The new Gordie Howe International Bridge will be constructed by the Bridging North America (BNA) international consortium, the Windsor Detroit Bridge Authority (WDBA) has announced. The cable-stay bridge will be constructed under a 30 year concession, with full-scale construction to start later this year.
Officials at a media event at the University of Windsor said a detailed timeline and total cost will not be announced until September.
BNA won the competition originally against five other teams, narrowed down to two competitors in a follow-up process.
Consortium participants include: ACS Infrastructure Canada Inc., Flour Canada Ltd., Aecon Concessions, a division of Aecon Construction Group Inc., RBC Dominion Securities Inc.; AECOM, Calos Fernandez Casado S.L./FHECOR Ingenieros Consultores, S.A., Moriyama and Teshima Architects, Smith-Miller + Hawkinson Architects, LLP, Dragados Canada Inc., Aecon Infrastructure Management Inc., Turner Construction Company, Aecon O&M, a division of Aecon Construction Group Inc., DBI Services, LLC, and URS Federal Services Inc., an AECOM company.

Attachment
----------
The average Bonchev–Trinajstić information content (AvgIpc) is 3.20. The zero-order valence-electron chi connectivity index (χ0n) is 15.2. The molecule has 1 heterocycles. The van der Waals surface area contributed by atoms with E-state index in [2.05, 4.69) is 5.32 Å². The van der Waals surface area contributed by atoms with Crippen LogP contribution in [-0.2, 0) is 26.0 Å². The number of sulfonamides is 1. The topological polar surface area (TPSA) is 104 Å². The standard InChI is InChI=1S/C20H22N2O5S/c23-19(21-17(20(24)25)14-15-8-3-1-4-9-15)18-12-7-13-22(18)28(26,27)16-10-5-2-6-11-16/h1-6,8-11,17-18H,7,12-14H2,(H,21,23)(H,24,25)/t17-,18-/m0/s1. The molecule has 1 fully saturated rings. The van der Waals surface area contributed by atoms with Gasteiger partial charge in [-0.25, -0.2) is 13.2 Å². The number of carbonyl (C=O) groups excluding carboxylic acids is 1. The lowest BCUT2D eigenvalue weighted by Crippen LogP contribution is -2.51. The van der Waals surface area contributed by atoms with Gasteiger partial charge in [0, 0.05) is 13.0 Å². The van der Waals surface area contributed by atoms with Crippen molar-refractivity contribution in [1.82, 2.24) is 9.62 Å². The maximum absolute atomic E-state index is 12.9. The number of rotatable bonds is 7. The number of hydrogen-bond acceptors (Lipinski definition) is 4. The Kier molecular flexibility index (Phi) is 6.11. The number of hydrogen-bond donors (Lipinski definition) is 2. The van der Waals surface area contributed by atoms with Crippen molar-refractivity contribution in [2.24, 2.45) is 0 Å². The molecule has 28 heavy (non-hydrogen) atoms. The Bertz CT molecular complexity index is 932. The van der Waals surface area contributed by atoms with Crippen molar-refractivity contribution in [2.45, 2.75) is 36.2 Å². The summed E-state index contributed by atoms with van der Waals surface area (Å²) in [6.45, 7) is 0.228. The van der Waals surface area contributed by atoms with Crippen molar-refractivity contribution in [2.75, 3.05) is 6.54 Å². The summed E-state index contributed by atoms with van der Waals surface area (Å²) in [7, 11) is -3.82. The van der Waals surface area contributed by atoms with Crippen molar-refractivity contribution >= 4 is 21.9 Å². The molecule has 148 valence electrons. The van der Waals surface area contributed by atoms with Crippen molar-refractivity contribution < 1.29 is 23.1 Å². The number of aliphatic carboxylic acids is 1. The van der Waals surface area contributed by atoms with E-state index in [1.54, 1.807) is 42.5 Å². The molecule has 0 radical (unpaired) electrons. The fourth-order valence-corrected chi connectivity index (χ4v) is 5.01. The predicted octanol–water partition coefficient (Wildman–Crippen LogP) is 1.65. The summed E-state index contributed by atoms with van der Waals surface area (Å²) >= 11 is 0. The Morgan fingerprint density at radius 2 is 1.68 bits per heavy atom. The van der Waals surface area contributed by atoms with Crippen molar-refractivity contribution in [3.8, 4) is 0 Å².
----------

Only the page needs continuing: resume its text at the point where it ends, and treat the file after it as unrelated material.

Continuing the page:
Many of the businesses participating in the consortium also worked on the Herb Grey Parkway project. The parkway connects the bridge to Highway 401.
The bridge has been mired in controversy since its initial proposal, largely because the private owners of the existing Ambassador Bridge has fought it tooth and nail, in the courts and through political processes. Adding to the challenges, the Moroun family also won permission to “twin” the existing Ambassador Bridge structure, adding to capacity at a time when cross-border trade – the bridge’s economic foundation – is threatened by US president Donald Trump’s protectionist policies.
However, WDBA officials say the Gordie Howe bridge project has survived and won all of the key court challenges, and continues to have political support in Michigan.
“This is history in the making,” said WDBA chair Dwight Duncan at the announcement. “I’m proud to be part of it.”
BNA won over proposals from groups Legacy Link Partners and CanAm Gateway.
Earlier forecasts indicated a four year construction schedule, with cost estimates ranging from $2.1 billion to $4.5 billion.
Recently appointed WDBA chief executive officer Bryce Phillips said the 853 metre long brigade will be the longest of its type in North America, and the towers will be higher than the Detroit Renaissance Centre.
Federal infrastructure minister Amarjeet Sohi said the WDBA “has worked very hard over the last four years with their Canadian and American partners” to make the project possible. “Beyond any doubt, this project is now moving forward with a world-class team now chosen to deliver it, to the benefit of Canada-US trade and the residents of Windsor and Detroit who have for so long wanted to see this project become a reality.”